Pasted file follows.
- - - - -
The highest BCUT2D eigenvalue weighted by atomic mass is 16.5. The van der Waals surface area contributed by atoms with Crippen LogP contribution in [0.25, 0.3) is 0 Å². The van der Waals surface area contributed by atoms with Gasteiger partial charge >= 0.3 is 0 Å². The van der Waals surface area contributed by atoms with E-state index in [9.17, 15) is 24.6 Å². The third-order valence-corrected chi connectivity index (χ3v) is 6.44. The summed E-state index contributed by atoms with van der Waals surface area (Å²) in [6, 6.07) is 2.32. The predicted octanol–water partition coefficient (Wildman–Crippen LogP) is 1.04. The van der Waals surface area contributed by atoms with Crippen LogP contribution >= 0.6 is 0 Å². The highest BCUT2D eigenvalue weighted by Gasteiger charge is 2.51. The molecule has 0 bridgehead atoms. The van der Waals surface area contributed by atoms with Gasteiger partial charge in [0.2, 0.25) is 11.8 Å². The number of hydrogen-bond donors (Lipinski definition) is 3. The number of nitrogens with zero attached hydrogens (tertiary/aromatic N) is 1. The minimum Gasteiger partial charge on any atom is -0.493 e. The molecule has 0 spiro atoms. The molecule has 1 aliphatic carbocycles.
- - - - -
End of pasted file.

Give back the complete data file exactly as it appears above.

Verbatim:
The highest BCUT2D eigenvalue weighted by atomic mass is 16.5. The van der Waals surface area contributed by atoms with Crippen LogP contribution in [0.25, 0.3) is 0 Å². The van der Waals surface area contributed by atoms with Gasteiger partial charge >= 0.3 is 0 Å². The van der Waals surface area contributed by atoms with E-state index in [9.17, 15) is 24.6 Å². The third-order valence-corrected chi connectivity index (χ3v) is 6.44. The summed E-state index contributed by atoms with van der Waals surface area (Å²) in [6, 6.07) is 2.32. The predicted octanol–water partition coefficient (Wildman–Crippen LogP) is 1.04. The van der Waals surface area contributed by atoms with Crippen LogP contribution >= 0.6 is 0 Å². The highest BCUT2D eigenvalue weighted by Gasteiger charge is 2.51. The molecule has 0 bridgehead atoms. The van der Waals surface area contributed by atoms with Gasteiger partial charge in [0.2, 0.25) is 11.8 Å². The number of hydrogen-bond donors (Lipinski definition) is 3. The number of nitrogens with zero attached hydrogens (tertiary/aromatic N) is 1. The minimum Gasteiger partial charge on any atom is -0.493 e. The molecule has 0 spiro atoms. The molecule has 1 aliphatic carbocycles.